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The whole of Britain's coastline was involved in the struggle against the Nazis. In the early days invasion was the main threat and the Channel counties and cities such as Plymouth, Portsmouth and Brighton suffered grievously from aerial attack. Dover and the 'Hell Fire Corner' in the South East were shelled by German coastal batteries. In the North, Greenock, Gourock and The whole of Britain's coastline was involved in the struggle against the Nazis. In the early days invasion was the main threat and the Channel counties and cities such as Plymouth, Portsmouth and Brighton suffered grievously from aerial attack. Dover and the 'Hell Fire Corner' in the South East were shelled by German coastal batteries. In the North, Greenock, Gourock and the Scapa Flow saw training of troops for Norway, D Day and other campaigns and the return of rescued crews of sunk vessels of both sides. The East Coast was pivotal to North Sea operations against enemy mining and E boat operations. The Western ports, particularly Liverpool, were crucial to the vital Atlantic convoys and the defeat of the U-boat threat. Preparation for D-Day centred on the South Coast both in terms of planning, training and deployment. The Slapton Sands disaster is covered. Inevitably the crucial role of Britain's coastal ports attracted enemy bombing and V rocket attention and changed the character of its cities and towns. All this and more is brilliantly described in words and images in this superbly researched work.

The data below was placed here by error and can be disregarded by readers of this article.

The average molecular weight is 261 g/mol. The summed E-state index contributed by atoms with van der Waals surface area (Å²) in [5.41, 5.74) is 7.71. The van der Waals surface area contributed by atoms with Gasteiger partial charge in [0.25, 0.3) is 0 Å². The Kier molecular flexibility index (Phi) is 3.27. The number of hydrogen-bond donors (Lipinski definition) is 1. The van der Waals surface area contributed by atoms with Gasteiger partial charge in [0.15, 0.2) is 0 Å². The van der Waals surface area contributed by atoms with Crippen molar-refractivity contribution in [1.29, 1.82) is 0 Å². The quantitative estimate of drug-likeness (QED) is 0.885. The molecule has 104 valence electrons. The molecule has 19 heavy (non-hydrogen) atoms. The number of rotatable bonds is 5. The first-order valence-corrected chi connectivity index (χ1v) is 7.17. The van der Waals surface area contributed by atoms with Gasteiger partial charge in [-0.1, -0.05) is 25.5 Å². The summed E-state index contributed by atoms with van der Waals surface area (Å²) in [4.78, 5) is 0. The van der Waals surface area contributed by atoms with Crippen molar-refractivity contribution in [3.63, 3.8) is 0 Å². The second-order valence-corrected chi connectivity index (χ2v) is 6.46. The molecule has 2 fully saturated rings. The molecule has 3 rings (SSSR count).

3 review for Britain's Coast at War: Invasion Threat, Coastal Forces, Bombardment and Training for D-Day

  1. 5 out of 5

    John Purvis